A Community Foundation grant helped to get Neighborhood Partners established in 2013, and additional grants have sustained it through the years.
So, with that history, we are highly interested in a competition that could win the nonprofit neighborhood-building group one of two $50,000 Encore prizes for ideas that engage older people in helping young people thrive. Neighborhood Partners is one of 15 semi-finalists out of 170 applicants. Now it needs online votes through Aug. 31 to be among the five finalists.
Its idea is expansion of its Neighbor Ed program, which has encouraged neighbors of Appleton’s Columbus Elementary School and Butte des Morts Elementary in Menasha to share their skills in the schools, teaching such specialties as disc golf, knitting and cartooning. The $50,000 prize would provide for expansion of Neighbor Ed to the middle and high school levels.
Program Leader Julie Filapek said that in its first two years, Neighbor Ed has drawn more than 160 students to the after-school intergenerational learning activities.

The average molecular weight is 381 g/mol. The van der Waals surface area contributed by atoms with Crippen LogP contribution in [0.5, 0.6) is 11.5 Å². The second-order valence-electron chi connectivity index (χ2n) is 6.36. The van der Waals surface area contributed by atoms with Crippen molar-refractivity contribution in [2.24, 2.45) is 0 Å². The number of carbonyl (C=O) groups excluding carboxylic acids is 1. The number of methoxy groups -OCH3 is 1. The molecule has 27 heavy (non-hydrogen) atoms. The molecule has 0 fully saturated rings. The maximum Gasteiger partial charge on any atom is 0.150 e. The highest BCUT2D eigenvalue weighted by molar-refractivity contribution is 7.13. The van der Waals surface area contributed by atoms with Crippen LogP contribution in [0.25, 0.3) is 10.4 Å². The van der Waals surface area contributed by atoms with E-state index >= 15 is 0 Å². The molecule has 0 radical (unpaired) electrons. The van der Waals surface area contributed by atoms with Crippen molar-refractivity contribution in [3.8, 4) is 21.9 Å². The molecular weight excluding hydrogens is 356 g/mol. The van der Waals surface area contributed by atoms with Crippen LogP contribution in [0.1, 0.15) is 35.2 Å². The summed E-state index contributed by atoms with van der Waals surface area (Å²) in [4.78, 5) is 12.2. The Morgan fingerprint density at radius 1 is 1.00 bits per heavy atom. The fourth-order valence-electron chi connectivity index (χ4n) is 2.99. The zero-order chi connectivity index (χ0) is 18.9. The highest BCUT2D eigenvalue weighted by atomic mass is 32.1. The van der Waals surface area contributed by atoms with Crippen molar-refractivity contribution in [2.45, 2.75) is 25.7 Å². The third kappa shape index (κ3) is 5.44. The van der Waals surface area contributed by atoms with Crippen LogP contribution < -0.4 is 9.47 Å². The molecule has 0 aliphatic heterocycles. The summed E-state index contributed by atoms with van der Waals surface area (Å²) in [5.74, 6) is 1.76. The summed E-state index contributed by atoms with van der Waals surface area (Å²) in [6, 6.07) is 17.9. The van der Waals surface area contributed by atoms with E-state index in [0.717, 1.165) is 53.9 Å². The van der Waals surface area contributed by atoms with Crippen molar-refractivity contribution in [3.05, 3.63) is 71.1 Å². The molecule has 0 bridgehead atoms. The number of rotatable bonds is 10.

To vote for Neighbor Ed, follow this link. You can vote once every 24 hours until the end of August. As of this morning, it is running fourth in the voting t0 be one of the five .
Neighborhood Partners launched its first big program – a collection of neighborhood-building and environmental education efforts in the Columbus Elementary-Arbutus Park neighborhood in Appleton in 2013 – when it received our first Environmental Sustainability Partnership Grant, and follow-up grants in the succeeding two years.
Other programs to strengthen neighborhoods – and the organization itself – later received support from Community Education, Planning and Basic Needs Giving Partnership grants. A Basic Needs grant – supported by the U.S. Venture Fund for Basic Needs, the J. J. Keller Foundation and other partners – helped launch Neighbor Ed. It also benefitted from Mielke Family Foundation and Infant Welfare Circle grants through the Community Foundation.
Neighborhood Partners started as part of Sustainable Fox Cities but has since become a program of Goodwill Industries of North Central Wisconsin.